Every year, Game of Thrones introduces a few new characters to their story. Some characters who arrive make a major impact on the story going forward, like Natalie Dormer as Margaery Tyrell in Season 2. Others are so slight, we forget they ever existed, like Richard E. Grant as Izembaro last season.
The show may be winding down, but the new characters are still arriving. This year, one of the new characters we'll meet early on is Alys Karstark, played by Megan Parkinson. What will be her role in the story to come?
Back in Season 3, Robb Stark beheaded his vassal, Lord Rickard Karstark, for the murder of a couple of young Lannisters. He did this because he took after his father in believing in "honor before good politics." It lost him a good segment of his army, and arguably was one of the decisions that helped put his fight for the crown on the path to the Red Wedding.
As part of the fallout from Robb's choices, Harald Karstark sided with House Bolton during the Battle of the Bastards. Unlike Smalljon Umber, his death did not happen on screen, and his fate is currently unknown.
This close-up, taken from the above promotional photo, shows a young redheaded girl sitting in the court of Winterfell. We believe this to be Alys. But who is she?
For those who haven't read the books, prior to Jon Snow's being betrayed and stabbed to death, while he was still Lord Commander, Alys Karstark arrived at the Wall. There's a whole extraneous plot of an evil Uncle and plans to marry her off to an awful relation who she's on the run from, but nevermind all that.
The upshot is Jon Snow decides to marry her off to a wildling (in this case, Sigorn, Magnar, of Thenn), and creates a new house. The plan for her and the wildlings to head to House Karstark to ride out the winter.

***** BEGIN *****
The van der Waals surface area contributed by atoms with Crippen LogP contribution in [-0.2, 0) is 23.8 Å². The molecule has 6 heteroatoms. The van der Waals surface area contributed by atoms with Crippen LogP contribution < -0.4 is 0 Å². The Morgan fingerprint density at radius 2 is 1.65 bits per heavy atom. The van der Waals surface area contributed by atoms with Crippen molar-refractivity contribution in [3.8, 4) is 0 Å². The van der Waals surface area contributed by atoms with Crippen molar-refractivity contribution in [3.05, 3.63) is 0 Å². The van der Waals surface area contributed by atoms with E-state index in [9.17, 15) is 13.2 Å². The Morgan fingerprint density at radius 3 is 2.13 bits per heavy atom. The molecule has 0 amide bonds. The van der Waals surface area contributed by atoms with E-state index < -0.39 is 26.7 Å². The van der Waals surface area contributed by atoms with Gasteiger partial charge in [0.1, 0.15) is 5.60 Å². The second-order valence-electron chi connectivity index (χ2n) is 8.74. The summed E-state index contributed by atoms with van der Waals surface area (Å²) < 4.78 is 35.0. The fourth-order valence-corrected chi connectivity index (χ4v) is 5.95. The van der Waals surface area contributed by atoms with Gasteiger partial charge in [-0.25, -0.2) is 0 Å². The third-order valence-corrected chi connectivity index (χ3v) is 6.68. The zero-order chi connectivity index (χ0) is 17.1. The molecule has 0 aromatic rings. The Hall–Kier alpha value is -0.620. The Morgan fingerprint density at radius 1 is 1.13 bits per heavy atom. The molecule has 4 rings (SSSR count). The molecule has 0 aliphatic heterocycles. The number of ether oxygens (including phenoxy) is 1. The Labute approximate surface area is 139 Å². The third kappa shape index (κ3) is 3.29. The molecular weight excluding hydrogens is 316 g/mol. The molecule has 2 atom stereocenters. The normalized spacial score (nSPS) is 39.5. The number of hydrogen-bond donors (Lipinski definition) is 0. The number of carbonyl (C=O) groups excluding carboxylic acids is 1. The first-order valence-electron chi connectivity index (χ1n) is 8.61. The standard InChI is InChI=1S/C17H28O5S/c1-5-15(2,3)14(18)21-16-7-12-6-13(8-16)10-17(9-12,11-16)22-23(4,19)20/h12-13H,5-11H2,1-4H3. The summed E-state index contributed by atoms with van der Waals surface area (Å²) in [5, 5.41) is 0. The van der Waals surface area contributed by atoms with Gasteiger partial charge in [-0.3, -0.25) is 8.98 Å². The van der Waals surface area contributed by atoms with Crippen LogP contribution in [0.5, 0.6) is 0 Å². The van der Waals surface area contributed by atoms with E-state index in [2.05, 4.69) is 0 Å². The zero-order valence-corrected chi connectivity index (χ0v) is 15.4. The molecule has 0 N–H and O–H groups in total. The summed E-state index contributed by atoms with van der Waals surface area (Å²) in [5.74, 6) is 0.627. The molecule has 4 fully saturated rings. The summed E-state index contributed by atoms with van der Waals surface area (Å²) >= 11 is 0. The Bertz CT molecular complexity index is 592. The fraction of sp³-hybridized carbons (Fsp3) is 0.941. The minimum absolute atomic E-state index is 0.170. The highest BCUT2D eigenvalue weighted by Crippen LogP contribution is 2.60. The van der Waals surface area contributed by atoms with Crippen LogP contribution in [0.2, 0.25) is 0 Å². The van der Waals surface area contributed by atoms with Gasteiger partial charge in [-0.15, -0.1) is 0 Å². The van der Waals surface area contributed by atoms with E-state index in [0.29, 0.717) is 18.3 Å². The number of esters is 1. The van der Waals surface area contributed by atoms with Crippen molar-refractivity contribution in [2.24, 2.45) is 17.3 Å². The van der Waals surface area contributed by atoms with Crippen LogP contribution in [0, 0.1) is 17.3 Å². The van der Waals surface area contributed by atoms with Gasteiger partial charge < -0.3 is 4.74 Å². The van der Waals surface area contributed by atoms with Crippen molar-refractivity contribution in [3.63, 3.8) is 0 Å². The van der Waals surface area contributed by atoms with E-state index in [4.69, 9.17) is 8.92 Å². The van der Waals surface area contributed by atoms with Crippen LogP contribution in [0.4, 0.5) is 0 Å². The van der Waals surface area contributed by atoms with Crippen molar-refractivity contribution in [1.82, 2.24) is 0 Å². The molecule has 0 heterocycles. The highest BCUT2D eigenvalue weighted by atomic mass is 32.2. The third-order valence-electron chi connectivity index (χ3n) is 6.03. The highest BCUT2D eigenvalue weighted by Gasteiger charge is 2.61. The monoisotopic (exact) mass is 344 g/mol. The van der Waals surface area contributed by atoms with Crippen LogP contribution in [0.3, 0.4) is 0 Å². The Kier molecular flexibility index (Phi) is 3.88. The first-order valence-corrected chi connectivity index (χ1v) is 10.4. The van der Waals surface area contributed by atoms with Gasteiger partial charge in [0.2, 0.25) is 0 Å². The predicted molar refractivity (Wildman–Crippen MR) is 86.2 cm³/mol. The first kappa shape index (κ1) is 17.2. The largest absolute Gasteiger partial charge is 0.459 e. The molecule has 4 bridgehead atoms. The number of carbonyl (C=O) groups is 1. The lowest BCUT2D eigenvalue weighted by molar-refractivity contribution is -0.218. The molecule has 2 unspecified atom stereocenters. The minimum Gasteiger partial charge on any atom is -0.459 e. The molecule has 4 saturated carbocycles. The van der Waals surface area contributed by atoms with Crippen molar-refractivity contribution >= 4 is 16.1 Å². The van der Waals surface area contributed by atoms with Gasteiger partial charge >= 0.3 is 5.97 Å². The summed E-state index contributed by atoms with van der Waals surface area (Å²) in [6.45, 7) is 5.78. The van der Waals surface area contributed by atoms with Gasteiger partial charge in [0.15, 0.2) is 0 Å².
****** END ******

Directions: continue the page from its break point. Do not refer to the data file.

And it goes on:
Now, in the show, the Magnar of Thenn died in the Battle for Castle Black. Jon Snow has been to Hardhome and knows the real deal of what's coming this winter. He's also resurrected, no longer Lord Commander, and taken back Winterfell.
But! He still has a host of wildlings he needs to put somewhere strategic for the battle to come. (Which House Karstark just so happens to be.) He also has a good friend, an unmarried wildling, who needs settling down before Brienne busts him in his mutton-eating mouth.
These clues suggest the show is planning to hit the "wildings marry into the Karstark household" plot point this season. The Karstarks are defeated, and with only a female heir, marrying Alys off to someone who has shown loyalty to him would be a priority for the new King in the North.
This might explain the synopsis that Jon will face a "revolt" for his decisions this season. Though marrying Alys to a wildling is, on paper, a totally reasonable choice, northerners can be unreasonably racist when it comes to those who live beyond the Wall. Bestowing huge tracts of land to Tormund would not sit well with Jon's vassals.
This would also jive with Kit Harington's recent statements that he and Sansa are at odds from the very beginning of this season. We should not forget Sansa has been married off, more than once, to men that other men decided were a good choice for her. Do you really think she's going to sit there and watch her brother do the same to another poor, young, innocent red-headed girl?
The only mystery is Alys herself. Will she be the type to acquiesce to an order of marriage from the man Lyanna Mormont had everyone declare King? Or will she have something to say about her own fate?
We'll find out, maybe even as early as the first episode of Game of Thrones Season 7. That airs this Sunday, July 16, on HBO, at 9 p.m. ET.